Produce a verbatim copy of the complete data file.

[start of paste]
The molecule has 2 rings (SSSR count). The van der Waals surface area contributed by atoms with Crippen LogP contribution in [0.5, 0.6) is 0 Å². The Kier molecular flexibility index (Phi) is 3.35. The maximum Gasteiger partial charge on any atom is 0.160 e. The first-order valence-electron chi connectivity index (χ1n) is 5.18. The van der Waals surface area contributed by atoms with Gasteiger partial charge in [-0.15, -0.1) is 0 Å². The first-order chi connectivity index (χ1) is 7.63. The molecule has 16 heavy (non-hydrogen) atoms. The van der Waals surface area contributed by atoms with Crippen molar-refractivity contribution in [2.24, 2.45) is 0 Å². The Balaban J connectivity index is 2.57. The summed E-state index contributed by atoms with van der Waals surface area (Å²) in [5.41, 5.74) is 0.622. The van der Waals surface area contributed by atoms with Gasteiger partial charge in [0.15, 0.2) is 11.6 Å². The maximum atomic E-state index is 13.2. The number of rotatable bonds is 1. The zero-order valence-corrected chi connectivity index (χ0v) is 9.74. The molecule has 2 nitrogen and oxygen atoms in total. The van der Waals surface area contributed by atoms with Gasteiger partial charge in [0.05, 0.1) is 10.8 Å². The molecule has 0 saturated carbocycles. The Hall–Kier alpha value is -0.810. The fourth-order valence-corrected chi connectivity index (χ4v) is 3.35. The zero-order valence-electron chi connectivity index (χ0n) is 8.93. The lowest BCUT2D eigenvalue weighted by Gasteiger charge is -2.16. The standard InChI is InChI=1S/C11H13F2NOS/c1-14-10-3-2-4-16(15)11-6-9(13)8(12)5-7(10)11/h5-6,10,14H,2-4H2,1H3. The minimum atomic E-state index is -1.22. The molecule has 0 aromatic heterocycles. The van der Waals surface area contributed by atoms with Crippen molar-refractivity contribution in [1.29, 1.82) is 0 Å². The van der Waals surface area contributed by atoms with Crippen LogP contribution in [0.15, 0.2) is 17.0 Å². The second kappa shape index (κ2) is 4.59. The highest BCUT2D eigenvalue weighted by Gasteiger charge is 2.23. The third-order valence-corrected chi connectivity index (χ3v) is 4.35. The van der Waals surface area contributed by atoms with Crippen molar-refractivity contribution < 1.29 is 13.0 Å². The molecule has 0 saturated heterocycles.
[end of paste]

The molecule has 2 rings (SSSR count). The van der Waals surface area contributed by atoms with Crippen LogP contribution in [0.5, 0.6) is 0 Å². The Kier molecular flexibility index (Phi) is 3.35. The maximum Gasteiger partial charge on any atom is 0.160 e. The first-order valence-electron chi connectivity index (χ1n) is 5.18. The van der Waals surface area contributed by atoms with Gasteiger partial charge in [-0.15, -0.1) is 0 Å². The first-order chi connectivity index (χ1) is 7.63. The molecule has 16 heavy (non-hydrogen) atoms. The van der Waals surface area contributed by atoms with Crippen molar-refractivity contribution in [2.24, 2.45) is 0 Å². The Balaban J connectivity index is 2.57. The summed E-state index contributed by atoms with van der Waals surface area (Å²) in [5.41, 5.74) is 0.622. The van der Waals surface area contributed by atoms with Gasteiger partial charge in [0.15, 0.2) is 11.6 Å². The maximum atomic E-state index is 13.2. The number of rotatable bonds is 1. The zero-order valence-corrected chi connectivity index (χ0v) is 9.74. The molecule has 2 nitrogen and oxygen atoms in total. The van der Waals surface area contributed by atoms with Gasteiger partial charge in [0.05, 0.1) is 10.8 Å². The molecule has 0 saturated carbocycles. The Hall–Kier alpha value is -0.810. The fourth-order valence-corrected chi connectivity index (χ4v) is 3.35. The zero-order valence-electron chi connectivity index (χ0n) is 8.93. The lowest BCUT2D eigenvalue weighted by Gasteiger charge is -2.16. The standard InChI is InChI=1S/C11H13F2NOS/c1-14-10-3-2-4-16(15)11-6-9(13)8(12)5-7(10)11/h5-6,10,14H,2-4H2,1H3. The minimum atomic E-state index is -1.22. The molecule has 0 aromatic heterocycles. The van der Waals surface area contributed by atoms with Crippen molar-refractivity contribution in [1.29, 1.82) is 0 Å². The van der Waals surface area contributed by atoms with Crippen LogP contribution in [0.15, 0.2) is 17.0 Å². The second kappa shape index (κ2) is 4.59. The highest BCUT2D eigenvalue weighted by Gasteiger charge is 2.23. The third-order valence-corrected chi connectivity index (χ3v) is 4.35. The van der Waals surface area contributed by atoms with Crippen molar-refractivity contribution < 1.29 is 13.0 Å². The molecule has 0 saturated heterocycles.